Can we stop talking about the possibility of Democrats having a “brokered convention?” There are no brokers in American politics anymore, thus no brokered conventions.
The chances are real and increasing that as of June 3, the day after the final primaries are held, no candidate has a bare majority of at least 1,990 delegates. At that point it comes down to who has the most delegates, how large their lead is, and whether there is there a critical mass of adamant opposition to deprive that leader of the nomination. It then comes down to a second ballot, in which the 771 superdelegates of elected official and party leaders can participate. This, in my totally subjective view, is when the adults are allowed to enter the room. At that point one might ask, what direction might most of those 771, mostly establishment-oriented super delegates go?
But that’s far off at the moment. Of more immediate concern is the Nevada Caucus and the South Carolina Primary, the red-headed step-children of the early states, sandwiched between Iowa and New Hampshire on one side and the 14 Super Tuesday states coming immediately after. There is much less of an aura around these than in the first two, in part because Nevadans and South Carolinians are new to the early state game. Fewer voters understand what their role is supposed to be—kicking the tires, so to speak, going out and listening to candidates, asking questions to size them up. Veteran Republican pollster Neil Newhouse points out that many primary voters really don’t focus on their choices until late in the process, so their initial feelings not particularly representative of what they might be on caucus or election day. In short, Super Tuesday will likely overshadow Nevada and South Carolina.
There is a good case to be made that Sen. Amy Klobuchar is close to the perfect Democratic nominee. In her profile and ideological positioning, it’s hard to find any deal-breakers that would cast grave doubts on her electability. Her challenge is that she got her break in this race too late to really capitalize on it. She needed a turbocharge in her momentum before the Iowa Caucus, when she still had time to scale up a national campaign to be able to compete on Super Tuesday. But fifth place showings in both the delegate count and popular vote seemed to put an end to that.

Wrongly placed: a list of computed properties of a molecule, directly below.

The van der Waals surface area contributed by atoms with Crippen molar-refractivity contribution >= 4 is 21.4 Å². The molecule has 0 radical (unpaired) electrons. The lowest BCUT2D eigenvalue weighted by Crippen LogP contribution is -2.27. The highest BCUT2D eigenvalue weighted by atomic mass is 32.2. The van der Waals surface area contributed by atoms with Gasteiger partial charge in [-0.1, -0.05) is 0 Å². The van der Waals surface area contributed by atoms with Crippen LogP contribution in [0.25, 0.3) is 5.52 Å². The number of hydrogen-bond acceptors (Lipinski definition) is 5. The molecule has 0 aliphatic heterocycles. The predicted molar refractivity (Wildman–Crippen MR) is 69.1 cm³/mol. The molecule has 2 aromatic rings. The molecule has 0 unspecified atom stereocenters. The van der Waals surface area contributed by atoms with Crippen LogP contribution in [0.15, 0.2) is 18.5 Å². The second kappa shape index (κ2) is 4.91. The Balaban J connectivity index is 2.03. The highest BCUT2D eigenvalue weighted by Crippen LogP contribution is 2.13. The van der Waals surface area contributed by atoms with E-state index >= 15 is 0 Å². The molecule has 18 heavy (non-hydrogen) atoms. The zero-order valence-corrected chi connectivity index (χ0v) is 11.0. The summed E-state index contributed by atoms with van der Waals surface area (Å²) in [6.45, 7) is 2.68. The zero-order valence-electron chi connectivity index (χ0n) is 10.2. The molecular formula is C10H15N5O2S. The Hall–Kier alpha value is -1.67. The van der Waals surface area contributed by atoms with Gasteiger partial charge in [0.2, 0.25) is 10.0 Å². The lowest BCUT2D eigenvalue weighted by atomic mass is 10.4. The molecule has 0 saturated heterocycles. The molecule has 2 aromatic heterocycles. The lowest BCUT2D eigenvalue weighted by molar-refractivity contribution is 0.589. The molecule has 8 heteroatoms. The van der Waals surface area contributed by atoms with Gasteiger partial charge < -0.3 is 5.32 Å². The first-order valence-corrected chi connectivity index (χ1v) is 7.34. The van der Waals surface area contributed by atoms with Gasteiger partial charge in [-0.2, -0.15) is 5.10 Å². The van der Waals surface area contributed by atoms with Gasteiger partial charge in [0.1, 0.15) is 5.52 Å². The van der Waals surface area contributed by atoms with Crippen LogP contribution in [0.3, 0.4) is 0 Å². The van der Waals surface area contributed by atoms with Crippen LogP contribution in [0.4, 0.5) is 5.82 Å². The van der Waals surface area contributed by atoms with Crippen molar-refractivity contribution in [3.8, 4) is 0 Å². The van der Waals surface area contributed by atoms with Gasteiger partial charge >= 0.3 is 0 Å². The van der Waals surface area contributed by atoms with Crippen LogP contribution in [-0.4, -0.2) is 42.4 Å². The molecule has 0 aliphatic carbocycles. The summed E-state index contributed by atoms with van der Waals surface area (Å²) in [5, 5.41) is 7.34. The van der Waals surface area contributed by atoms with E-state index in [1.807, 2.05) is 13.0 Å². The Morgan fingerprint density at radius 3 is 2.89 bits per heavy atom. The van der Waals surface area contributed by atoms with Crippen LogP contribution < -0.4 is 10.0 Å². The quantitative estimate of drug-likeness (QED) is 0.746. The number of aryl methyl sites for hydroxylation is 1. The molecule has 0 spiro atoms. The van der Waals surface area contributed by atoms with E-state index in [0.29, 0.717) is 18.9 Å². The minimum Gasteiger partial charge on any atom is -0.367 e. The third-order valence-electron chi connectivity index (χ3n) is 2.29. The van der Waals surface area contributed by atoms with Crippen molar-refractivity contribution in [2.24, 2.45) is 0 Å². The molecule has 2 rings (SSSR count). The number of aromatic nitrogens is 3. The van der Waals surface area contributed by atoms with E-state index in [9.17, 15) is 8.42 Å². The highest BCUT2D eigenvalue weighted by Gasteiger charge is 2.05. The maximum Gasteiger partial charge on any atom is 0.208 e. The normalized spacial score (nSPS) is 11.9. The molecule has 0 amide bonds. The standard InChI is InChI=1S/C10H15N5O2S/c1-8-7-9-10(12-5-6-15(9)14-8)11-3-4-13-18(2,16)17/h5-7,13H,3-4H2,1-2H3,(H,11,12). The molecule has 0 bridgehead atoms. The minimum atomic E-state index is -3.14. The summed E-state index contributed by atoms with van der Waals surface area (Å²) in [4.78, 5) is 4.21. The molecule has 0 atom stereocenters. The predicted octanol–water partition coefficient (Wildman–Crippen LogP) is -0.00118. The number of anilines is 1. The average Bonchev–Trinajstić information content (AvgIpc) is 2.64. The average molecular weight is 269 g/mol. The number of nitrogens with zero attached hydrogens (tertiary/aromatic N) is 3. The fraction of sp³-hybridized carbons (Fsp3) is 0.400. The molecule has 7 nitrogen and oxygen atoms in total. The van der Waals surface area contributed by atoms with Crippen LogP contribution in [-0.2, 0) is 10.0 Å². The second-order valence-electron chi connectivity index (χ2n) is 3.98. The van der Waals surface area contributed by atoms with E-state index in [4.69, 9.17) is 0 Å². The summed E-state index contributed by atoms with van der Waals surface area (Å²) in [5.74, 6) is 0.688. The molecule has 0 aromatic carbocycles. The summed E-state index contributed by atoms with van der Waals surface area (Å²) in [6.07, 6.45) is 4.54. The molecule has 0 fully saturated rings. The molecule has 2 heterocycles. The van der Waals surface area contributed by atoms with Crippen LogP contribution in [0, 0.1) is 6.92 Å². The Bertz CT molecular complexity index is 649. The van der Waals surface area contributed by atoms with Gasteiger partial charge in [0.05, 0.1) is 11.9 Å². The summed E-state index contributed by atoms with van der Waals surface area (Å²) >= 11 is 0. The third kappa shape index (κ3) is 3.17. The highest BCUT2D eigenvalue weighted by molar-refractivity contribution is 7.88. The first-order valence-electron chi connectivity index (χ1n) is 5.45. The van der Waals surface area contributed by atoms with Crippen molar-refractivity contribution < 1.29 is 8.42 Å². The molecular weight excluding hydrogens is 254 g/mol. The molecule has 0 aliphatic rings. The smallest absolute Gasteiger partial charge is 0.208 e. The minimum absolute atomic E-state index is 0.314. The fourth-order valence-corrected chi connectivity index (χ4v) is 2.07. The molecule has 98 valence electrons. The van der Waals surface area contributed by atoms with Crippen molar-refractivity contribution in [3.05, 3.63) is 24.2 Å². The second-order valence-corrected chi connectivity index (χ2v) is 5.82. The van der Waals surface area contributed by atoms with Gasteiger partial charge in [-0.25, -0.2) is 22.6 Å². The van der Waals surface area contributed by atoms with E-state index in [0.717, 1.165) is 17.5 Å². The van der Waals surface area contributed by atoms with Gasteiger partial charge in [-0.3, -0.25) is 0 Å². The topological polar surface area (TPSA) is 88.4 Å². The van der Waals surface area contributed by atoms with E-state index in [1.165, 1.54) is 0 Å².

But her impressive New Hampshire debate performance proved otherwise. That strong delivery coincided with two other developments—Joe Biden was collapsing, freeing up a block of moderate voters, while Warren was also fading, putting a bunch of women voters up for grabs as well.
We have seen this happen before: A long-shot, underfunded campaign gets a big break, money starts gushing in, but it’s so late that the money cannot be spent efficiently or effectively. It’s like a parched person suddenly being offered a drink out of a fire hose. Scaling up from a low-budget, low-overhead, small staffed long-shot campaign to a national effort capable of mounting a strong campaign in all 14 Super Tuesday states and beyond is extremely difficult. You have to have people to hire people. Campaign organizations are not plug and play, they need a little lead time. Is there time for her to scale up? Maybe. But it reminds me of Gary Hart taking on Walter Mondale for the 1984 Democratic nomination. He had little money, then when the big breaks came and the money finally arrived, it was too late to do a lot with it.
Speaking of “too late,” let’s turn now to Biden and South Carolina. Biden had run unusually strong among African Americans, which led conventional wisdom to view the first state with a large black constituency as his “firewall.” But with Biden’s candidacy in a free fall, there are surveys indicating that he is dropping among black voters as well. Look for the black vote there and in subsequent state to splinter. There is no one left who has any particular claim or appeal to black voters; indeed there are arguments to be made against each of the surviving candidates getting a disproportionate share of the black vote.
Among them is Michael Bloomberg, who supported controversial “stop and frisk” policing policies as mayor of New York. No doubt this is a problem for Bloomberg, but remember: It wasn’t long ago that people were saying that Biden would have a problem among black voters because of his sponsorship of the 1994 crime bill, with its “three strikes and you’re out” provision.
Furthermore, the roster of black current and former mayors endorsing Bloomberg grows longer every day? Might that suggest the problem is either over-stated or that they could run interference in the black community for him? Bloomberg built a lot of relationships when he was mayor and active in the U.S. Conference of Mayors, and he’s remained active on urban issues since leaving Gracie Mansion.
Close readers of this column know that since November, may hunch has been that Bloomberg was under-rated. The obsession with beating Trump is so great among about 60 percent of Democrats that for the first time, they’re looking at the whole electability thing in a way they never have before and maybe never will again. Under no other circumstances would a Wall Street billionaire who skips the first four states have any chance of winning a Democratic nomination. But this may be where we are.
It reminds me of Arnold Schwarzenegger’s election to the governorship of California in 2003. In no other way than a recall election could he have been elected governor. But sometimes circumstances trump the political laws of nature. Of course for Bloomberg, money helps him defy those laws of nature: On Thursday, Advertising Analytics showed that his broadcast and cable television buy had reached $363,431,296, almost $6 million more than the day before. This is an interesting race.